Karen Preston has been working in early childhood education for decades. She started in high school and worked her way through various child care centers and Head Start programs.
Today she’s an adjunct faculty member at Arizona Western College in Yuma, where she works with early childhood students helping them achieve their Child Development Associate (CDA) credential.
Preston also recently became the first scholar in Arizona to complete her CDA through online courses sponsored by First Things First. For Preston, it was a way to stay up-to-date on an alternative way to complete the CDA, renew her expired credential and be able to advise early childhood education students if the online courses would be a good path for them.
“There are a lot of women who work all day in a child care center and have kids at home,” Preston said. “They can’t work full time and go to school. Some people are not able to go to classes at night.”
Instead, the online coursework is available at no cost to members of the Arizona Early Childhood Workforce Registry, who have access to the entire ChildCare Education Institute (CCEI) training catalog. Now, students can also access the online CDA pathway through CCEI. The CCEI catalog includes more than 200 early childhood courses applicable to people working with infants, toddlers and preschoolers. The trainings, which are also available in Spanish, are self-paced and can be accessed from any computer at any time, to offer flexibility for child care workers.
A contract between FTF and the Arizona Department of Economic Security’s (DES) Division of Child Care has allowed FTF to expand its early childhood college scholarship program. The expansion was made possible through federal COVID relief funds dedicated to early care and education. But the program ends in June 2024, when federal relief funding ends.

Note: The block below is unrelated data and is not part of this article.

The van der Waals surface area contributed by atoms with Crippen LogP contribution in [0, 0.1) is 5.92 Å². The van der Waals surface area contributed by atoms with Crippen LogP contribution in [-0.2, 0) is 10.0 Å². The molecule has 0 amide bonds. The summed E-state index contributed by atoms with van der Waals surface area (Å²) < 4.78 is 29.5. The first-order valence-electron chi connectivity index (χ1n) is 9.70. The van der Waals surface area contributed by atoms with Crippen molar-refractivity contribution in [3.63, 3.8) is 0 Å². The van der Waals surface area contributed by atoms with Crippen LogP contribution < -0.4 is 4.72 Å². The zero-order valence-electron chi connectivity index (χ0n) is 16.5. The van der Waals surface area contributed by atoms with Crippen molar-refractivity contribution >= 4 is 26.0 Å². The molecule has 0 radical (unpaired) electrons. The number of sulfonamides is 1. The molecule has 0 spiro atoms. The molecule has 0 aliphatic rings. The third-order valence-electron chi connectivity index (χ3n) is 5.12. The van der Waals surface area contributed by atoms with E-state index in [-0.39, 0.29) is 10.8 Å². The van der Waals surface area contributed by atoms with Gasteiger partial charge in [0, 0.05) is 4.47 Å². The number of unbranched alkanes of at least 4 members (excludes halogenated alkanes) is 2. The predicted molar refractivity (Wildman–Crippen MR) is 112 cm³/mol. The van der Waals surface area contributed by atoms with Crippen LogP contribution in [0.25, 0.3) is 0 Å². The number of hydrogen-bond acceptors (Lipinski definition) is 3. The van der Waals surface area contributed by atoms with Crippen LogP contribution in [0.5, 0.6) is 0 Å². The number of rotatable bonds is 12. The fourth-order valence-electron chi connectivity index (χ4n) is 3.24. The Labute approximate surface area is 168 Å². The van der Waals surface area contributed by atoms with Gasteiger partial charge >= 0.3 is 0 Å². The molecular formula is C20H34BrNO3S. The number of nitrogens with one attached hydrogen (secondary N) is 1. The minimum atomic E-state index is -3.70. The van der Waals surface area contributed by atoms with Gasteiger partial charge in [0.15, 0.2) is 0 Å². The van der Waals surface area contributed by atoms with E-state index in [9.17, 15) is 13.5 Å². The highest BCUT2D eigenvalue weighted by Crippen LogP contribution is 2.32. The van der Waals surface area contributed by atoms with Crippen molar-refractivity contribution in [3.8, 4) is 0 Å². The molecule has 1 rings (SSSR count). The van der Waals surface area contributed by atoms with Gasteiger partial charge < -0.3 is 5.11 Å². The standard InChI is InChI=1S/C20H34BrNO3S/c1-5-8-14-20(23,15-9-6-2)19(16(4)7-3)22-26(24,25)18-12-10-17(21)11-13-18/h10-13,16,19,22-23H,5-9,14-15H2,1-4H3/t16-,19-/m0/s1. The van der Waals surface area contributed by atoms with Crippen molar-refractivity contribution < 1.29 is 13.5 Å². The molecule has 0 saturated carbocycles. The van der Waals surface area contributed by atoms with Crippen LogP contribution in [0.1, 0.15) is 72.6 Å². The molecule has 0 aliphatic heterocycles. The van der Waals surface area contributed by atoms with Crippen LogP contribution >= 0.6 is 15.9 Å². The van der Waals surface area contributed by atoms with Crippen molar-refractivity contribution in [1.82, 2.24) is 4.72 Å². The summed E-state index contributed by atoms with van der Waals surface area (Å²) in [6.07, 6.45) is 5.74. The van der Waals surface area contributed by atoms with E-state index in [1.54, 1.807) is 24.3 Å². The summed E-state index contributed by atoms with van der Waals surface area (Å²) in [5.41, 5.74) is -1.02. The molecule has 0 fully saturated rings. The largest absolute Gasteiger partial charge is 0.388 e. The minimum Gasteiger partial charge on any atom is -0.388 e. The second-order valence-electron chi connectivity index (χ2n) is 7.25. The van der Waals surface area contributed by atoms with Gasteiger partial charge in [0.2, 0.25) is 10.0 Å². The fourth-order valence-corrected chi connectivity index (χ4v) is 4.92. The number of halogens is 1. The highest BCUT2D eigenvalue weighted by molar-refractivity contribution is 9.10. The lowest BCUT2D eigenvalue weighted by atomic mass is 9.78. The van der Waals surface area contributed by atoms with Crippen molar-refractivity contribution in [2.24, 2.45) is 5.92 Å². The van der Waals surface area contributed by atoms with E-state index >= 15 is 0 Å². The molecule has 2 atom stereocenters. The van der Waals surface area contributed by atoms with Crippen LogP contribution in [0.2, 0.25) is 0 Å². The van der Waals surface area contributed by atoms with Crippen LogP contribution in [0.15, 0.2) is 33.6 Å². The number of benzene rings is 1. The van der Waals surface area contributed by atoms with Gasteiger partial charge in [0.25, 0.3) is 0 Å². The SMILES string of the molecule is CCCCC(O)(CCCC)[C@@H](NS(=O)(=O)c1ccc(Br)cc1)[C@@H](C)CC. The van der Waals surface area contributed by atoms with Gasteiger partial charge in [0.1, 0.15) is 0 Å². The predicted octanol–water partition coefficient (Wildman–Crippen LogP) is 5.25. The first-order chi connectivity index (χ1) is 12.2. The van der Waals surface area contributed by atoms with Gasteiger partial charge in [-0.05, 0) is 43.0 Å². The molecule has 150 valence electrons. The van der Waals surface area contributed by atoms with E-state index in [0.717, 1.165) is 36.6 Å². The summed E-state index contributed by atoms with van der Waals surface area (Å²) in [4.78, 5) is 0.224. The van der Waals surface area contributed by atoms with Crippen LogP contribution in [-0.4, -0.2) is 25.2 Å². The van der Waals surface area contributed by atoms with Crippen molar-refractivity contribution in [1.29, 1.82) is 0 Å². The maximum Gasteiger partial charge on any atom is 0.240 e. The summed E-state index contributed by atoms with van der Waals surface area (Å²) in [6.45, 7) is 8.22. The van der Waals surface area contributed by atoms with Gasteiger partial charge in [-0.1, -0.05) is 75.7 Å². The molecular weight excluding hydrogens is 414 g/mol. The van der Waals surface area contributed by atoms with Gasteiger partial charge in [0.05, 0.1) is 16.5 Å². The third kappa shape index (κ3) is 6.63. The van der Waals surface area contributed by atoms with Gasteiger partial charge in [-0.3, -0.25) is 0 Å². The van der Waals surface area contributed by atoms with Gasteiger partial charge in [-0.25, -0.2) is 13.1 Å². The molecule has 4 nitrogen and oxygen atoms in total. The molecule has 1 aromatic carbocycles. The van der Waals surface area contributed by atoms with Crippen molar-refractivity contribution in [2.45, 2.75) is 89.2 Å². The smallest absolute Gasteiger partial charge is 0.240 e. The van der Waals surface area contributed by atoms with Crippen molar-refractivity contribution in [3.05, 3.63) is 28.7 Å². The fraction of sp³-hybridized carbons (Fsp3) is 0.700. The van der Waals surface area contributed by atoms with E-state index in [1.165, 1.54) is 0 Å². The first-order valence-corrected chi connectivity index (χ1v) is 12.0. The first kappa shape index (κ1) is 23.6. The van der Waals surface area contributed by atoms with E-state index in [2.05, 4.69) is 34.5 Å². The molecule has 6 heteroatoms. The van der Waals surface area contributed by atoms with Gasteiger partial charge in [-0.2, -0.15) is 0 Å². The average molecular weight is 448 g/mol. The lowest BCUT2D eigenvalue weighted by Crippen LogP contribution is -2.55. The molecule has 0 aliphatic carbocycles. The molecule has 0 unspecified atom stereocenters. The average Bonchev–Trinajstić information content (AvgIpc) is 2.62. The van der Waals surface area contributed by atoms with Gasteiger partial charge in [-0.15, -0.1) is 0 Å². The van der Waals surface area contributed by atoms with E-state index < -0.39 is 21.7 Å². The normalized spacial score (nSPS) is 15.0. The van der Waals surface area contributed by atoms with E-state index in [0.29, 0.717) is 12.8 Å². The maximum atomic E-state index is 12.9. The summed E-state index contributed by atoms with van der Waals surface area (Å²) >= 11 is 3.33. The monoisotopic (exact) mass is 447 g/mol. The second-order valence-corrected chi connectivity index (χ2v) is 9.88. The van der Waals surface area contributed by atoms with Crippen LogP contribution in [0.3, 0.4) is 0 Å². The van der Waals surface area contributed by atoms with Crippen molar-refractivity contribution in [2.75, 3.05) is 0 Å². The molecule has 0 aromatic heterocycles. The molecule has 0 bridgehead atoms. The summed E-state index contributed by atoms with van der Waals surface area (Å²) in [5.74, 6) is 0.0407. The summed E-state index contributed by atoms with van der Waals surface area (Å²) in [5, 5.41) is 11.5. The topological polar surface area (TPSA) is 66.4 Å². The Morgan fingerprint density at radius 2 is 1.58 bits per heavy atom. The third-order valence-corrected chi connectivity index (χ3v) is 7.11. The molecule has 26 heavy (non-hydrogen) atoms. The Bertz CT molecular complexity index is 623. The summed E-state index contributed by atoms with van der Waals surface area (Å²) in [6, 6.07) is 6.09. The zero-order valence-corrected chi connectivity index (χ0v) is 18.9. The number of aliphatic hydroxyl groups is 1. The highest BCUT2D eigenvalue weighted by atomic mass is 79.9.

The federal relief money also allowed for the online CDA opportunity through CCEI that provides early childhood practitioners with all the courses and prep they need to complete a portfolio to apply for the credential. The participant will work their way through 120 modules that are based on a core set of standards that aim to provide early childhood professionals with a deep understanding of practices to help young children move successfully from one developmental stage to the next.
In addition to the online CDA pathway, the scholars also get a laptop, headset and a year of access to internet connectivity to remove barriers that typically exist in accessing online learning.
FTF College Scholarships offer scholarships to aspiring early childhood educators completing a CDA credential, associate and bachelor’s degrees. It also allows any early childhood practitioner pursuing bachelor’s level coursework towards a degree in early childhood education to apply for a scholarship covering tuition, books and fees. Without the pandemic relief funds, the scholarship program has supported only a limited number of bachelor’s degrees in specific areas of the state.
Preston was recently honored at the college and presented with a $1,000 check for being the first professional in the state to complete this new continuing education professional development course.
“The program will be valuable for young teachers who don’t have access or the ways and means to get to school in person,” Preston said. She pointed to several remote communities in the Yuma area and beyond like Wellton, Antelope and Hyder. “In places like that, this program will be extremely valuable,” she said.
Currently, Preston said that she has two former co-workers to whom she recommended the online coursework and are going through it. “I told them, ‘This is perfect for you.’”